Alaska officials plan to challenge in court a federal rule governing wildlife management on refuges there, hoping to end what they say is federal overreach by the U.S. Fish and Wildlife Service (FWS).
The FWS recently adopted a final rule on predator harvests on wildlife refuges in Alaska, which state wildlife managers say violates the Alaska National Interest Lands Conservation Act, the Refuge Improvement Act, and the Alaska Constitution.
The rule prohibits taking black or brown bear cubs or sows with cubs, taking brown bears over bait, taking bears using traps or snares, taking wolves and coyotes from May 1 to Aug. 9, and taking bears from an aircraft or on the same day as air travel has occurred.
In 2015 the National Park Service (NPS), also under the Department of the Interior, placed similar restrictions on national park lands there.
While no litigation has been filed at this time, Alaska Gov. Bill Walker told the “Alaska Journal of Commerce” this week the state is planning a lawsuit to stop implementation of the rule, and is consulting with stakeholders and governors of other Western states because the federal overreach is a state’s rights issue.
FWS officials haven’t given one example of how these changes were necessary to ensure viable populations of any wildlife species. In fact, a statement by FWS Director Dan Ashe stated the rule was implemented, “In response to public interest and concern about predator harvests on national wildlife refuges across Alaska.”
State and federal officials have always partnered on wildlife management. But Alaska officials say the FWS’s recent actions cater to outside groups like the Humane Society of the U.S. and other environmental groups at the expense of the people relying on the resource.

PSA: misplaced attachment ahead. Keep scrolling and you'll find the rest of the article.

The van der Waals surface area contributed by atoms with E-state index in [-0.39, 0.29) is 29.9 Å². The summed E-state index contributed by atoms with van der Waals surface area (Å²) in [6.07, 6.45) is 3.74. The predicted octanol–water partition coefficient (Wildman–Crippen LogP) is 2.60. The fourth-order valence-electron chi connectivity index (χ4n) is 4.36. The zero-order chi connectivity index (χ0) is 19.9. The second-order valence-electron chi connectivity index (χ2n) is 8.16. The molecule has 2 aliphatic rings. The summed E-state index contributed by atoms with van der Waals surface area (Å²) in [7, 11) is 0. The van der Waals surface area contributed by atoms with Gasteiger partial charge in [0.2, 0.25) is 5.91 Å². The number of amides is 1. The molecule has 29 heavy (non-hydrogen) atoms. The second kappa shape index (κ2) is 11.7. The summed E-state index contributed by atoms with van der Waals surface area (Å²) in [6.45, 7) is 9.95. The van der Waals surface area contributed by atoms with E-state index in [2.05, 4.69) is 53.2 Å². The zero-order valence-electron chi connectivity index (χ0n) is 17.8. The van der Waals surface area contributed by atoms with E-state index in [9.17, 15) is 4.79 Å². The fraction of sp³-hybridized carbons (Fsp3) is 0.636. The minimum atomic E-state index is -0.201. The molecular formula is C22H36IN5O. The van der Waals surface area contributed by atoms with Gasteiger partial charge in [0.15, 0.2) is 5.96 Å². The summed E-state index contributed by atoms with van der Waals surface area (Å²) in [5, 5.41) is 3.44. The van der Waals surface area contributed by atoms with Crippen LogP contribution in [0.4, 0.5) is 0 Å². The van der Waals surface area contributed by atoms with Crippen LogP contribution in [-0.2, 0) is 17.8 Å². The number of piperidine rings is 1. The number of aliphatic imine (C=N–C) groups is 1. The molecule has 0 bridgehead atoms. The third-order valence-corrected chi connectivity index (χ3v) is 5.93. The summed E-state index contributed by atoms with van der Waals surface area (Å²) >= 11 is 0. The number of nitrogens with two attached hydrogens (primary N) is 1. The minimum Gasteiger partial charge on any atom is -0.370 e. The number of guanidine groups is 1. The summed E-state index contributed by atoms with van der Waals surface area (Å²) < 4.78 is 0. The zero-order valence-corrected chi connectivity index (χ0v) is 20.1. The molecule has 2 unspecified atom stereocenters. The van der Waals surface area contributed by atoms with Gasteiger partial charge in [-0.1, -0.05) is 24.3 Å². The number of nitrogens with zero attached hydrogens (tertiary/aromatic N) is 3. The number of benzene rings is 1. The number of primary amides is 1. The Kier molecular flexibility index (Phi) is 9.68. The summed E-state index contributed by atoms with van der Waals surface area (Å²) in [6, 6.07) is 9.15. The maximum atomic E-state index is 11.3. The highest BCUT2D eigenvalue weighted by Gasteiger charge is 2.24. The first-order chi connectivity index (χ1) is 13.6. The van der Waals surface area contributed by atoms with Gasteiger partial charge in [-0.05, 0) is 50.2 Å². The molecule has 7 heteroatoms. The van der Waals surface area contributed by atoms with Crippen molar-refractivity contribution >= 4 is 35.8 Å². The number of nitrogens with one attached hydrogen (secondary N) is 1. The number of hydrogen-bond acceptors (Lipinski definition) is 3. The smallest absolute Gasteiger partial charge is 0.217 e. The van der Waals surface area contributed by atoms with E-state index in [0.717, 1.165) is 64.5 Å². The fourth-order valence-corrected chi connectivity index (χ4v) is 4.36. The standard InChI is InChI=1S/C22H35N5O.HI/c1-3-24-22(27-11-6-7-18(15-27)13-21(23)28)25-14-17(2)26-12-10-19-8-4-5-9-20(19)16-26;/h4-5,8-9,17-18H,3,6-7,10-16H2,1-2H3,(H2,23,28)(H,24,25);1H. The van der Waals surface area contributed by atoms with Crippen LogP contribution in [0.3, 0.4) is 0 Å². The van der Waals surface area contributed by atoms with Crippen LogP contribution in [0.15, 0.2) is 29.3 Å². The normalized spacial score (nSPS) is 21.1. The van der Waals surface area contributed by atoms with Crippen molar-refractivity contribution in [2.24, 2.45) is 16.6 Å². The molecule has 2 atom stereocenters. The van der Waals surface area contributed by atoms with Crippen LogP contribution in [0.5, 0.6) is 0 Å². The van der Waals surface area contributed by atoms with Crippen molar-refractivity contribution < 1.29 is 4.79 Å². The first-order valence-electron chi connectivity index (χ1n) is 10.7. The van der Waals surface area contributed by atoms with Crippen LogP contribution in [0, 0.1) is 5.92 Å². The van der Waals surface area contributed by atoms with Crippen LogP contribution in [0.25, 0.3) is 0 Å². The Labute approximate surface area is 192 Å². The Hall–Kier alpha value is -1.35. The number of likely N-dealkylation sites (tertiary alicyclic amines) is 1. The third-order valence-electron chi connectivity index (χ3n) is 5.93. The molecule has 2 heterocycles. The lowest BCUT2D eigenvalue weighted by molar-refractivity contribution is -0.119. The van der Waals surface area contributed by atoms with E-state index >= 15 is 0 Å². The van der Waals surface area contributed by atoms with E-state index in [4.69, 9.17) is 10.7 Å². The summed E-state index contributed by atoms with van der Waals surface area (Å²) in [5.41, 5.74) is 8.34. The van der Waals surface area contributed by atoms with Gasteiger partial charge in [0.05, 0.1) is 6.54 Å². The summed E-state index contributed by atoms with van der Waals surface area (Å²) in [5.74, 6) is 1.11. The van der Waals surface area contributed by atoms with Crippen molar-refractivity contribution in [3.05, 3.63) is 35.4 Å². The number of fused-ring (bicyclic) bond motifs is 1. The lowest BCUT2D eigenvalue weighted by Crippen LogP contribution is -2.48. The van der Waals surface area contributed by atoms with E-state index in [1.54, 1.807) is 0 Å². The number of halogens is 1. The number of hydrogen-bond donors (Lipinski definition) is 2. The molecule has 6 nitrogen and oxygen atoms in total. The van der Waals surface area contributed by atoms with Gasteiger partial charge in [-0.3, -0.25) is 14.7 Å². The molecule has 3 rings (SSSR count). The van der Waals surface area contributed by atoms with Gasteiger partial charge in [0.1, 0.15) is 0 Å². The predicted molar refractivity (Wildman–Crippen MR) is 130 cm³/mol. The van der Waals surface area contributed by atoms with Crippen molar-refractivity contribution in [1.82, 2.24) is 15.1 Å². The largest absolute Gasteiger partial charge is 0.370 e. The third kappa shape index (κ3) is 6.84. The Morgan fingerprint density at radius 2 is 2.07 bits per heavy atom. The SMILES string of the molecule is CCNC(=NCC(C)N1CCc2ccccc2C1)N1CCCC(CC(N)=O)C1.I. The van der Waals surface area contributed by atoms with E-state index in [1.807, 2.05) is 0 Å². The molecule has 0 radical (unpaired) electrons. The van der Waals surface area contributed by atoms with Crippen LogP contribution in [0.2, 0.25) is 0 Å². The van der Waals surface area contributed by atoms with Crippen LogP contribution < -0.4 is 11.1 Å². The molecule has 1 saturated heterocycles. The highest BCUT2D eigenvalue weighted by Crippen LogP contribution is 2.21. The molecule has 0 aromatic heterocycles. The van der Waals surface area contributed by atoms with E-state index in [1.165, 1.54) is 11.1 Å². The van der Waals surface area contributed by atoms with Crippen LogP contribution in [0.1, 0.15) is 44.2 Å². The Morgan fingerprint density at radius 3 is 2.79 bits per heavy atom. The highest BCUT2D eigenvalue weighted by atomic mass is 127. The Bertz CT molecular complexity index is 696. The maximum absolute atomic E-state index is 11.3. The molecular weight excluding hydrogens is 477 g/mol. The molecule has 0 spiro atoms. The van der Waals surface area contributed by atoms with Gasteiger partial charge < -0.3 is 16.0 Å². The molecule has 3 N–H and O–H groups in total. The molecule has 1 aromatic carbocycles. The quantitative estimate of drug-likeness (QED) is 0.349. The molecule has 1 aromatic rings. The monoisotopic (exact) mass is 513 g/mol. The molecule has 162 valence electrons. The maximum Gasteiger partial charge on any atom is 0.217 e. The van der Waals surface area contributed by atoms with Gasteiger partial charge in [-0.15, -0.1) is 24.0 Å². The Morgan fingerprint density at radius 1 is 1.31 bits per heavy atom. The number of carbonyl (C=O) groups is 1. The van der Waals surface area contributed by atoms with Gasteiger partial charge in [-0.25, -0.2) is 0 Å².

The FWS manages 16 national wildlife refuges (76.8 million acres), and the NPS oversees 24 national parks (54 million acres) of land in Alaska. More than 60 percent of all land managed by the NPS is in this state.
U.S. Sen. Lisa Murkowski, R-Alaska, chairman of the Senate Committee on Energy and Natural Resources, said, “The implications of the FWS rule are also far-reaching . . . and it will likely serve as a model for similar takeovers in the Lower 48.
Alaska Congressman Don Young said, “This unilateral power grab fundamentally alters Alaska’s authority to manage wildlife across all areas of our state. If this rule is allowed to stand, we could see an opening for future jurisdictional takings by the federal government – transforming a cooperative relationship between Alaska and the Fish and Wildlife Service to one of servitude.”
Alaska is not the only Western state to take the federal agency to court in recent years. Arizona filed litigation against the FWS for failing its “statutory duty,” to develop an updated recovery plan to guide the Mexican wolf recovery effort there. They contend the action was necessary to force the agency to provide such a plan, and that utilizes the best available science as legally required by the Endangered Species Act (ESA).
“The Service is currently in litigation with special interest groups and settlement discussions could possibly occur without our knowledge or involvement, as has occurred in previous Mexican wolf lawsuits. As the state’s wildlife authority, we will not sit on the sidelines when it comes to decisions affecting Arizona’s wildlife,” said Robert Mansell, chair of the Arizona Game and Fish Commission.
“The commission repeatedly requested an updated recovery plan from the Service over several years, as the current plan was developed in 1982, and fails to provide several of the key legal requirements. One of the key failings of the current recovery plan required by ESA is the identification of criteria required to downlist and delist this subspecies of wolves from the ESA. Without these criteria, it is impossible to ever remove Mexican wolves from endangered status,” said Mansell.
The New Mexico Department of Game and Fish (NMGF) recently received a temporary restraining order in a District Court to prevent the FWS from releasing endangered Mexican gray wolves there, until FWS can come up with a detailed, science-based recovery plan for the species.
After requesting the plan, the FWS released two pups, despite widespread opposition from ranchers, hunters, and wildlife management officials in that state.
NMGF’s Director Alexandra Sandoval said the releases were, “unpermitted and illegal,” and the action “demonstrates a disregard for our state’s sovereignty.”
— Etta Pettijohn